Taking the Bite out of Zika

As the media continues to highlight—and at times exaggerate—the threat from the spread of the Zika virus, Navy Medicine recently issued a Zika Infection guidance for Navy and Marine Corps personnel that focuses on simple steps that can be taken to greatly reduce the possibility of exposure to the virus.

While acknowledging the Zika virus infections in pregnant women have been linked to cases of birth defects (though a definite causal link has yet to established), the guidance also reminds personnel that most people who become infected suffer no symptoms, and that when symptoms do appear they are generally quite mild. Still, the Navy and other armed services are working closely with the Centers for Disease Control to minimize the spread of the virus. After the CDC, out of an “abundance of caution,” issued guidelines on January 19 that recommended pregnant women should postpone travel to where active Zika outbreaks are occurring, the Pentagon announced it would be offering voluntary relocation for pregnant Department of Defense employees and beneficiaries located in areas where Zika is a threat..

On the Navy and Marine Corps Public Health Center Web site, visitors to the Zika Virus page will find pertinent, up-to-date information on all aspects of the Zika outbreak. Because the overwhelming majority of Zika infections are caused by bites from an infected Aedes species mosquito, the steps taken to prevent the spread of Zika will also protect you from other mosquito-borne viruses such as dengue and chikungunya. These include:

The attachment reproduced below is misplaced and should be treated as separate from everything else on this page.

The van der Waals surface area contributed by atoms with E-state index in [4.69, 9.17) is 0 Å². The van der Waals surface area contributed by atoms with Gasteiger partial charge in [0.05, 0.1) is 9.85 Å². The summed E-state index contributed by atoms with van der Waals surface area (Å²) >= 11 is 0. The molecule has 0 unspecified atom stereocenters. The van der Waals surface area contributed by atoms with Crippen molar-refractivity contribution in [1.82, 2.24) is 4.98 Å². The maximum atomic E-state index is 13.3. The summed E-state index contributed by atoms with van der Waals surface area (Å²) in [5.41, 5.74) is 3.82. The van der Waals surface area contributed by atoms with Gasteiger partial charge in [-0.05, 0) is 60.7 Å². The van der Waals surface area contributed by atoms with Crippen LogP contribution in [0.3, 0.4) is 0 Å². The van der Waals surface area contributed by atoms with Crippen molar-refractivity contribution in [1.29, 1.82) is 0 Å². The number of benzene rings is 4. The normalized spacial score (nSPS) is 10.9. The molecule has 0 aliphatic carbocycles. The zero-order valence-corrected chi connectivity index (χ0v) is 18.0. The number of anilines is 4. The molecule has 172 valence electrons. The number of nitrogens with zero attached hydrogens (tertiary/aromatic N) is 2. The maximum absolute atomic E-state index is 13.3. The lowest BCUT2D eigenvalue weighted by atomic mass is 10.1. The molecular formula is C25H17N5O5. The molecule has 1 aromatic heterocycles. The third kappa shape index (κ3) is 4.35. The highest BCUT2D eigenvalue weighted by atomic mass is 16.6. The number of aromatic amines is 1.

• Lodge in facilities with air conditioning or screened windows, vents, and doors
  • Use mosquito netting if such facilities are not available or when sleeping outdoors.
  • Wear long-sleeve shirts—and keep them rolled down. This might be a tough pill to swallow for sailors and Marines who’ve mastered the art of sleeve-rolling. But clothing is your first line of defense against mosquitos—don’t negate it by unnecessarily exposing skin. If you’re at a formal event requiring a dress shirt, be sure to wear the long-sleeve variety in case you remove your jacket.
  • Use insect repellent. The Navy and other service branches recommend EPA-registered repellents containing DEET, picaridin, or IR353. But the U.S. National Library of Medicine warns that people who use high concentrations of DEET over a long period of time, like military personnel, may suffer skin reactions including blistering, burning, and even permanent scarring. If you prefer a non-toxic repellent, use the EPA’s insect-repellent search tool to find products with specific natural ingredients such as citronella or catnip.
  • Don't employ bug-zapping devices. Yes, they fry any mosquitos that touch them, but not all the mosquitos attracted by the lights of these devices will wind up dead. Put bluntly, you are luring mosquitos their potential death—with the operative word here being "potential."

You can download a handy tri-fold informational flyer detailing the pertinent facts about Zika, how it's spread, and what you can do to prevent infection at the Navy Medicine Web site.


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